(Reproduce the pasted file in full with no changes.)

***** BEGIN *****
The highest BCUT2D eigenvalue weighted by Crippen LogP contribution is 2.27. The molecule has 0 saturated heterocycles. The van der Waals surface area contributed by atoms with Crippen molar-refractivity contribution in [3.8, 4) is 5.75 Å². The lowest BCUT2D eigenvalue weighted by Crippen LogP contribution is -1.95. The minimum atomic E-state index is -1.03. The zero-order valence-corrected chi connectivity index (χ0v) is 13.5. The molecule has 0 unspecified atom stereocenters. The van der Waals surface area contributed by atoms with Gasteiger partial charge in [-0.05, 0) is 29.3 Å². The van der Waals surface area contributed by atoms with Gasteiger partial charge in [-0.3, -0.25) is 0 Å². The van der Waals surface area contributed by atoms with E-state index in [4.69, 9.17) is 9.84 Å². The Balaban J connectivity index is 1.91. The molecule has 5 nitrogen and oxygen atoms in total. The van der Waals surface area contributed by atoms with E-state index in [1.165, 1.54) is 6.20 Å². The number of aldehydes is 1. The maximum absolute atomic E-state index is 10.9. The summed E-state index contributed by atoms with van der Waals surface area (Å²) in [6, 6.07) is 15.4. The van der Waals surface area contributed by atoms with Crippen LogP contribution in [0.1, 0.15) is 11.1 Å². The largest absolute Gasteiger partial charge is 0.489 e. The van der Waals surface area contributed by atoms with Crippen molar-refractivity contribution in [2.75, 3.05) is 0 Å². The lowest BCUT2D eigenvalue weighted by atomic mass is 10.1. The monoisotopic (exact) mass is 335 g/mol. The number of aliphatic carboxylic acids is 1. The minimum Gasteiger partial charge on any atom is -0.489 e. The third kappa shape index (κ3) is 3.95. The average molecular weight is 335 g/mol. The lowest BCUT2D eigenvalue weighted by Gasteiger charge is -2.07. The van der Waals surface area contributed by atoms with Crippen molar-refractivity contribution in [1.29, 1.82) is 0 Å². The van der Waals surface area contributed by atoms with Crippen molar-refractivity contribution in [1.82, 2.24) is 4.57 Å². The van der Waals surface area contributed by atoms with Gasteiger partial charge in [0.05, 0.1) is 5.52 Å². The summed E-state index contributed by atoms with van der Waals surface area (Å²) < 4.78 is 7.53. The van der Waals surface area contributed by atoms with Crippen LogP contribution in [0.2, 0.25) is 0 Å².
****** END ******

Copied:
The highest BCUT2D eigenvalue weighted by Crippen LogP contribution is 2.27. The molecule has 0 saturated heterocycles. The van der Waals surface area contributed by atoms with Crippen molar-refractivity contribution in [3.8, 4) is 5.75 Å². The lowest BCUT2D eigenvalue weighted by Crippen LogP contribution is -1.95. The minimum atomic E-state index is -1.03. The zero-order valence-corrected chi connectivity index (χ0v) is 13.5. The molecule has 0 unspecified atom stereocenters. The van der Waals surface area contributed by atoms with Gasteiger partial charge in [-0.05, 0) is 29.3 Å². The van der Waals surface area contributed by atoms with Gasteiger partial charge in [-0.3, -0.25) is 0 Å². The van der Waals surface area contributed by atoms with E-state index in [4.69, 9.17) is 9.84 Å². The Balaban J connectivity index is 1.91. The molecule has 5 nitrogen and oxygen atoms in total. The van der Waals surface area contributed by atoms with E-state index in [1.165, 1.54) is 6.20 Å². The number of aldehydes is 1. The maximum absolute atomic E-state index is 10.9. The summed E-state index contributed by atoms with van der Waals surface area (Å²) in [6, 6.07) is 15.4. The van der Waals surface area contributed by atoms with Crippen LogP contribution in [0.1, 0.15) is 11.1 Å². The largest absolute Gasteiger partial charge is 0.489 e. The van der Waals surface area contributed by atoms with Crippen molar-refractivity contribution in [2.75, 3.05) is 0 Å². The lowest BCUT2D eigenvalue weighted by atomic mass is 10.1. The monoisotopic (exact) mass is 335 g/mol. The number of aliphatic carboxylic acids is 1. The minimum Gasteiger partial charge on any atom is -0.489 e. The third kappa shape index (κ3) is 3.95. The average molecular weight is 335 g/mol. The lowest BCUT2D eigenvalue weighted by Gasteiger charge is -2.07. The van der Waals surface area contributed by atoms with Crippen molar-refractivity contribution in [1.29, 1.82) is 0 Å². The van der Waals surface area contributed by atoms with Crippen molar-refractivity contribution in [1.82, 2.24) is 4.57 Å². The van der Waals surface area contributed by atoms with Gasteiger partial charge in [0.05, 0.1) is 5.52 Å². The summed E-state index contributed by atoms with van der Waals surface area (Å²) < 4.78 is 7.53. The van der Waals surface area contributed by atoms with Crippen LogP contribution in [0.2, 0.25) is 0 Å².